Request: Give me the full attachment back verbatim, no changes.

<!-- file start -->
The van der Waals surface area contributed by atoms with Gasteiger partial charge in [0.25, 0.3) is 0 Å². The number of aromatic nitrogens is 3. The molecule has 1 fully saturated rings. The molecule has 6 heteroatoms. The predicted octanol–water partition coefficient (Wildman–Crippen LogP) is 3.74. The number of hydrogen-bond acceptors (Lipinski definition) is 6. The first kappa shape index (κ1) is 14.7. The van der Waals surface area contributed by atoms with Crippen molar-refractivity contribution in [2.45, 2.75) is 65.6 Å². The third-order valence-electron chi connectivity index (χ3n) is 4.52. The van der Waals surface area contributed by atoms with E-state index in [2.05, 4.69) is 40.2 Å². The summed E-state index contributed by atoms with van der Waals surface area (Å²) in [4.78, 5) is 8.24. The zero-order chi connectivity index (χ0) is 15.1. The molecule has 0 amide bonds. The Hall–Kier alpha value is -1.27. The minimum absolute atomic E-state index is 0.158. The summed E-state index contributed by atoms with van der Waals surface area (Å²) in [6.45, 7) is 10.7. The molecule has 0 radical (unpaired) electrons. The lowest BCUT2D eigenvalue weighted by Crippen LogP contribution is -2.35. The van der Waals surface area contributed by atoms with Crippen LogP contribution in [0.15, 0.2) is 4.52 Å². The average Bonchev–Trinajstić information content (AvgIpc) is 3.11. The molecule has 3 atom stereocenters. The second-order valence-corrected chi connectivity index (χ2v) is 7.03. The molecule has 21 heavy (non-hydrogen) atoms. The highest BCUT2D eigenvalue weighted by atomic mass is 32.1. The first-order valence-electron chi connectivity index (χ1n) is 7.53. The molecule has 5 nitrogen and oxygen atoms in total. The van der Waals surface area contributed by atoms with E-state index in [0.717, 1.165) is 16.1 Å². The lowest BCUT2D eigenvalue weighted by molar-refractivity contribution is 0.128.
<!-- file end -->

The van der Waals surface area contributed by atoms with Gasteiger partial charge in [0.25, 0.3) is 0 Å². The number of aromatic nitrogens is 3. The molecule has 1 fully saturated rings. The molecule has 6 heteroatoms. The predicted octanol–water partition coefficient (Wildman–Crippen LogP) is 3.74. The number of hydrogen-bond acceptors (Lipinski definition) is 6. The first kappa shape index (κ1) is 14.7. The van der Waals surface area contributed by atoms with Crippen molar-refractivity contribution in [2.45, 2.75) is 65.6 Å². The third-order valence-electron chi connectivity index (χ3n) is 4.52. The van der Waals surface area contributed by atoms with E-state index in [2.05, 4.69) is 40.2 Å². The summed E-state index contributed by atoms with van der Waals surface area (Å²) in [4.78, 5) is 8.24. The zero-order chi connectivity index (χ0) is 15.1. The molecule has 0 amide bonds. The Hall–Kier alpha value is -1.27. The minimum absolute atomic E-state index is 0.158. The summed E-state index contributed by atoms with van der Waals surface area (Å²) in [6.45, 7) is 10.7. The molecule has 0 radical (unpaired) electrons. The lowest BCUT2D eigenvalue weighted by Crippen LogP contribution is -2.35. The van der Waals surface area contributed by atoms with Crippen LogP contribution in [0.15, 0.2) is 4.52 Å². The average Bonchev–Trinajstić information content (AvgIpc) is 3.11. The molecule has 3 atom stereocenters. The second-order valence-corrected chi connectivity index (χ2v) is 7.03. The molecule has 21 heavy (non-hydrogen) atoms. The highest BCUT2D eigenvalue weighted by atomic mass is 32.1. The first-order valence-electron chi connectivity index (χ1n) is 7.53. The molecule has 5 nitrogen and oxygen atoms in total. The van der Waals surface area contributed by atoms with E-state index in [0.717, 1.165) is 16.1 Å². The lowest BCUT2D eigenvalue weighted by molar-refractivity contribution is 0.128.